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Coffeehouse Investor: How to Build Wealth, Ignore Wall Street, and Get On With Your Life Paperback – May 1, 2005
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This little how-to-invest book, which elegantly summarizes our common worries about how to build wealth, was initially published 11 years ago. This updated, revised, and revamped edition stands the test of time—and of updating. Seattle-based Schultheis states his three principles of investing—allocate assets, approximate stock-market average, and save—then proceeds to expand and expound with personal stories and provocative questions. When is enough enough? What’s behind this Wall Street obsession to beat the market? Why do we need to lead a penny-pinching life today for a high retirement style tomorrow? Forget the complicated formulas, the diversity of spreadsheets. Concentrate instead, he advises, on understanding your burn rate, the meaning of diversification, and the value of being on financial autopilot. Like his peers (Suze Orman et al.), the author exposes two myths: “no load” mutual funds and “great companies make great investments.” All in all, solid and comfortable investment counsel that will help balance (and, eventually, grow) your balance sheet. Appended: partial list of index funds; notes; additional reading. --Barbara Jacobs --This text refers to an out of print or unavailable edition of this title.
“It is a wonderful book. Indeed, I’m tempted to say, ‘It looks like I wrote it myself.’ Now, if people will not only read Coffeehouse but act on its message.”
—JOHN C. BOGLE, founder of The Vanguard Group
“The best investment book you’ve never read.”
—THE SEATTLE TIMES --This text refers to an alternate Paperback edition.
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Top customer reviews
If you are already investing and or are confounded by how immensely complicated investing seems to be. If you are looking to begin investing and suffering from the paralysis of analysis. Then you are in a similar place that I have been for years. Most of us come to count on "financial advisers" to direct our investments, because it does seem overwhelming and we're pretty busy raising children, working, etc. Investing in the stock market seems to involve a knowledge and mystical quality far beyond our grasp.
The "NEW" Coffeehouse Investor, blows that smoke screen apart and shows you what commonsense investing (not gambling) looks like. In his simple to understand, not boring, book the author effectively illustrates how and why we should all do this and in a most cost effective and safe way. Finally the clouds are parting and I feel empowered to move out on my own.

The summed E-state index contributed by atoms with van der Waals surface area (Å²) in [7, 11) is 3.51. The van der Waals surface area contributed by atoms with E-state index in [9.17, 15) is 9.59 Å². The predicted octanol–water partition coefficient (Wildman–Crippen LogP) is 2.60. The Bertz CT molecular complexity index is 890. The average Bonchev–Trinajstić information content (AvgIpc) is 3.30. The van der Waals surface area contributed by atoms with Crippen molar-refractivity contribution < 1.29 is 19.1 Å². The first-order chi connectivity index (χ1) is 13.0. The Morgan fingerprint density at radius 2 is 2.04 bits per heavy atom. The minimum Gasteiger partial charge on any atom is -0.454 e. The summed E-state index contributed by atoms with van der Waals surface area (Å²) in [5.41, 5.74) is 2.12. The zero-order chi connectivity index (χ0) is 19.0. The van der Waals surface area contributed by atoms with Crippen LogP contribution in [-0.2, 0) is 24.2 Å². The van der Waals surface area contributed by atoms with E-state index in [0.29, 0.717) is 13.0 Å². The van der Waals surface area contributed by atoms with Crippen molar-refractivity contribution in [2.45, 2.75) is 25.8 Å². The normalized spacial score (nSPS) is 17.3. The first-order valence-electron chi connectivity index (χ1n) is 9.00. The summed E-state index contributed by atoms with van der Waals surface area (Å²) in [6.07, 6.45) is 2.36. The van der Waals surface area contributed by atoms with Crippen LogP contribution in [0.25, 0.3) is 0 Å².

As hard and complicated as Wall Street tries to make investing..... to make you think you need a broker or active mutual fund manager, the steps for successful investing are very basic. This book does hit most of the basic steps correctly.
#1 is to live below your means so you can save at least 10% of your gross each year and invest it. This sounds easy, but it apparently is not since the average U.S. household credit card debt is now around $8,000 saving rates are below 1%, and average household net worth is below $100K. The book should have mentioned the classic book The Richest Man in Babylon with regards to the merits of living below your means so you have money to invest.
#2 is to use automatic investment so you pay yourself first. If you set up an automatic way of investing, then you can't spend money you don't see. After all, the U.S. government adopted automatic payroll deduction to pay income taxes right after WWII because it was concerned people would not save to pay their tax bill. The government using automatic payroll deduction to assure they always get their share of your money, so why not use this method to keep some of your money for yourself? If you use automatic investment, you get the advantages of dollar cost averaging as well. Automatic savings would have been a good addition to this book.
#3 is to invest your savings in stocks and use low cost index funds for your investments. The book got it right in saying that stock brokers are not your friends. Often their objective is to move your money into their hands per the classic book Where are the Customer's Yachts?
#4 is to focus on asset allocation, not which stocks or mutual funds to pick. This book does an excellent job of explaining asset allocation.
As a yardstick measurement of how well one saves and invests, the book should have referenced The Millionaire Next Door's expected net worth formula of 1/10 of your age times your income. This gives you a frame of reference to how well you have saved and invested.
A visit to this book's web site reveals how successful a good asset allocation has been the last 5 years. A good asset allocation helps weather the storms we occasionally see in the U.S. stock market......like 3 down years in a row in 2000-2002. The example portfolio in this web site includes a 10% allocation to the real estate area using a
All-in-all, a great primer on successful investing strategies. I would suggest companion books to supplement this book including The Richest Man in Babylon, Bogle on Mutual Funds, The Millionaire Next Door, The 4 Pillars of Investing, A Random Walk Down Wall Street, Wealth of Experience: Real Investors on what Works and What Doesn't.
Again, I think Bill Schultheis has the right basic idea, but although a journey of a thousand miles starts with the first step, neither does it end there. The "portfolio" in this book is way oversimplified.